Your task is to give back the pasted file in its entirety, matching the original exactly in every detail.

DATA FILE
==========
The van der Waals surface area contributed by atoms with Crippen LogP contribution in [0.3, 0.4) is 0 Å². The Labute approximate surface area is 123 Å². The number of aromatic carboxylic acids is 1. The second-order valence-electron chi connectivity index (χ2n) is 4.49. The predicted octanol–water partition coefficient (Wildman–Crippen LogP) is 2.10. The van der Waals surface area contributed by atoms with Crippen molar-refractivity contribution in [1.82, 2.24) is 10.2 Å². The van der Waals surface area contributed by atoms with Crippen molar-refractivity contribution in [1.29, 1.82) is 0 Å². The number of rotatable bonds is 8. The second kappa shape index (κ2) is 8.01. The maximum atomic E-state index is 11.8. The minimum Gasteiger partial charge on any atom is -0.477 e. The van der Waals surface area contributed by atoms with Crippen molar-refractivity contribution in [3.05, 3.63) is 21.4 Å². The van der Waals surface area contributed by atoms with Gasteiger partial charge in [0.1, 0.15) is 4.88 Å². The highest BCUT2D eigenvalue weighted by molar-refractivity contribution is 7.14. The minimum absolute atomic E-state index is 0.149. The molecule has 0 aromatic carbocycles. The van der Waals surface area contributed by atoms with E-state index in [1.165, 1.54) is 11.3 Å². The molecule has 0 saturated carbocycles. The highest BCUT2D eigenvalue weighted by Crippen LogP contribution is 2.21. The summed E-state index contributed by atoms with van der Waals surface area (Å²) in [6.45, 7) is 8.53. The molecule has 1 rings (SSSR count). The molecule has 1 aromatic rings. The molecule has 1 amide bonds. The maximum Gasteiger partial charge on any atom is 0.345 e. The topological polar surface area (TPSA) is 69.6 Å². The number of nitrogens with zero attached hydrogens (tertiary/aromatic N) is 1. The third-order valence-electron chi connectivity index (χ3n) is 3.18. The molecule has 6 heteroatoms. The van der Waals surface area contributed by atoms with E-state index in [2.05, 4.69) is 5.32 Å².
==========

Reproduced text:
The van der Waals surface area contributed by atoms with Crippen LogP contribution in [0.3, 0.4) is 0 Å². The Labute approximate surface area is 123 Å². The number of aromatic carboxylic acids is 1. The second-order valence-electron chi connectivity index (χ2n) is 4.49. The predicted octanol–water partition coefficient (Wildman–Crippen LogP) is 2.10. The van der Waals surface area contributed by atoms with Crippen molar-refractivity contribution in [1.82, 2.24) is 10.2 Å². The van der Waals surface area contributed by atoms with Crippen molar-refractivity contribution in [1.29, 1.82) is 0 Å². The number of rotatable bonds is 8. The second kappa shape index (κ2) is 8.01. The maximum atomic E-state index is 11.8. The minimum Gasteiger partial charge on any atom is -0.477 e. The van der Waals surface area contributed by atoms with Crippen molar-refractivity contribution in [3.05, 3.63) is 21.4 Å². The van der Waals surface area contributed by atoms with Gasteiger partial charge in [0.1, 0.15) is 4.88 Å². The highest BCUT2D eigenvalue weighted by molar-refractivity contribution is 7.14. The minimum absolute atomic E-state index is 0.149. The molecule has 0 aromatic carbocycles. The van der Waals surface area contributed by atoms with E-state index in [1.165, 1.54) is 11.3 Å². The molecule has 0 saturated carbocycles. The highest BCUT2D eigenvalue weighted by Crippen LogP contribution is 2.21. The summed E-state index contributed by atoms with van der Waals surface area (Å²) in [6.45, 7) is 8.53. The molecule has 1 rings (SSSR count). The molecule has 1 aromatic rings. The molecule has 1 amide bonds. The maximum Gasteiger partial charge on any atom is 0.345 e. The topological polar surface area (TPSA) is 69.6 Å². The number of nitrogens with zero attached hydrogens (tertiary/aromatic N) is 1. The third-order valence-electron chi connectivity index (χ3n) is 3.18. The molecule has 6 heteroatoms. The van der Waals surface area contributed by atoms with E-state index in [2.05, 4.69) is 5.32 Å².